Once that happens some might experience a lot of side effects like weight loss, being overly energetic, and even brain damage,” said Mr Ntuli.

“However, one of the most serious effects is it causes hallucinations and a person might end up seeing and hearing things that are not there.

A person might go on and be overly excited and there comes a stage when the drug has worn off and the person might start being irritable and get very sick because the body is asking for more of the drug.”

Mr Ntuli said because people who take the drug all have different bodies it sometimes it takes at least a month for the drug to wear off.

Because people often feel pressured to take the drug, most patients often go back to the drug just a month after they have been released from the hospital, he added.

A Chronicle crew managed to speak to a 30-year-old man who overdosed on crystal meth and is on treatment. He volunteered to be interviewed but asked to be identified as Sihle which is not his real name.

He was sitting on a chair with a bottle of water in front of him, and he warmly smiled and exchanged greetings with the Chronicle crew.

Sihle* said he was a family man and had everything many people envy in life.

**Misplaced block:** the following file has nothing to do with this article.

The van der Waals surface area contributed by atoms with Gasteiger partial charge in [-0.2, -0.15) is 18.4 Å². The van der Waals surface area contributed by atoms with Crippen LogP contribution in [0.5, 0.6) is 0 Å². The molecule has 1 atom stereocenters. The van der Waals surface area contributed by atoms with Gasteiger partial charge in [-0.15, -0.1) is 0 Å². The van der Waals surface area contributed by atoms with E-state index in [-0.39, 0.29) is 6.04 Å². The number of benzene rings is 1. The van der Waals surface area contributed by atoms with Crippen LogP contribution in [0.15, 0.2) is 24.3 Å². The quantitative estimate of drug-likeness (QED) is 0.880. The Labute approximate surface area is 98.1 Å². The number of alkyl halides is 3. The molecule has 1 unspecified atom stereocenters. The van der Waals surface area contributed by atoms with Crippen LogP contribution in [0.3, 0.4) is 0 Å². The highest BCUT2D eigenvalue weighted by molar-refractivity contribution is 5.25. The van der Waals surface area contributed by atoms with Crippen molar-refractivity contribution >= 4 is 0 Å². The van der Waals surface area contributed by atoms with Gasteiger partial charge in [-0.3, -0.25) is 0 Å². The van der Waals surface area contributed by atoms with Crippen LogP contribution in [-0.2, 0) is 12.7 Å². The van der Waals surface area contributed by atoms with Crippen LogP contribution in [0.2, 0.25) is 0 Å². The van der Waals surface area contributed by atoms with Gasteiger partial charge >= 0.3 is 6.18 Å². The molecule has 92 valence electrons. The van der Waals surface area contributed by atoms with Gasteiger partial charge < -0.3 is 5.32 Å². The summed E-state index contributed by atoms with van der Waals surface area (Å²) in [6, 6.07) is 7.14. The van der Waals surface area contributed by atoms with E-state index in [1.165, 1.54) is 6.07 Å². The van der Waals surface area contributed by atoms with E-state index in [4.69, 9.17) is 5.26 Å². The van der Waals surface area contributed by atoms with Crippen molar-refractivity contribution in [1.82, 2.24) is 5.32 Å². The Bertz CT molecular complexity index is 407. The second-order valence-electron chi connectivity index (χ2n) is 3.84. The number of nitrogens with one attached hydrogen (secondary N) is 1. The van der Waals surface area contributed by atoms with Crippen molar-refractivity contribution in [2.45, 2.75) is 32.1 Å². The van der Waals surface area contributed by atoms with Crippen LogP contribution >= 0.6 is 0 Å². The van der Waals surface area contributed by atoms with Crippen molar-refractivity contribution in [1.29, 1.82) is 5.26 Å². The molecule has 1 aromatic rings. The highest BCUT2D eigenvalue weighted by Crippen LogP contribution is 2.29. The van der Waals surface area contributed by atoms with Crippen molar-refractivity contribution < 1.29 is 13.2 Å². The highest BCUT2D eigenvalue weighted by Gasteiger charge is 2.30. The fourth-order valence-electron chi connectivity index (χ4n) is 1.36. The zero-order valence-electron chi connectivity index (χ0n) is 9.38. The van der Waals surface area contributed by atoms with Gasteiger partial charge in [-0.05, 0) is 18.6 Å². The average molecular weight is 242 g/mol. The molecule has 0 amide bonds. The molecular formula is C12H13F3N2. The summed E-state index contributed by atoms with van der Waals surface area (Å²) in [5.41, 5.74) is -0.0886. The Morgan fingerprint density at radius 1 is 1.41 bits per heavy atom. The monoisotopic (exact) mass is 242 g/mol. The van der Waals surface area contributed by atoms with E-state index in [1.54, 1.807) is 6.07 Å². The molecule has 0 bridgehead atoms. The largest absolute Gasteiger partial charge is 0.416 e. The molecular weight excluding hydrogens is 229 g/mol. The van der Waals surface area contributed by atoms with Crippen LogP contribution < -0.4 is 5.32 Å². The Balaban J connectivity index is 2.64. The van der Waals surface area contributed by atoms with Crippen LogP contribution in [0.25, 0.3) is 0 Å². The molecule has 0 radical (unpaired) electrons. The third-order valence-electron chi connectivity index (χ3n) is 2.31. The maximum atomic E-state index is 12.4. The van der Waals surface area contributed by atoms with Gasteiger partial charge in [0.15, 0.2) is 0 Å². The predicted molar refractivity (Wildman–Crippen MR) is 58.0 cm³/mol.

However, it all took a turn when he started taking the drug and he lost most things he held dear to his heart.

Sihle said his wife left him and he also lost his job.
“Honestly peer pressure made me want to taste it. I used to see some of my peers I worked with taking it so that they could have excess energy to move around and work at the mines.

Illicit drugs

After seeing how energetic they would be and did not need any food to survive when we were underground, I decided to also take it,” he said.

The man said when taking the drug, one needs “a strategy” to take it so that one’s teeth are not damaged by the drug because it has highly erosive chemicals.

“We would fold papers in a cone shape and pour the mixture inside that paper. After pouring it into the cone you then take it through the opening under the cone and that ensures that one does not damage their teeth,” said Sihle*.

He said he cannot divulge where he used to buy the drugs as those who sell them are very dangerous and he fears for his family.

He said he has been at the hospital for two months and he is happy he was taken there because he can feel the drug is slowly leaving his body.

Sihle said he hopes that when he goes out he will be able to avoid the kind of people he used to hang out with so that he does not go back to using the drug.

“One thing I can say is that this drug is very dangerous and if one is not careful you can go crazy after using it.

As it is I have lost everything from my job to my family and starting over from here is going to be difficult because no one will ever take me seriously. The drug is now everywhere and I feel for every other youth who is like me and might feel pressured to use it like I did,” said Sihle*. –@flora_sibanda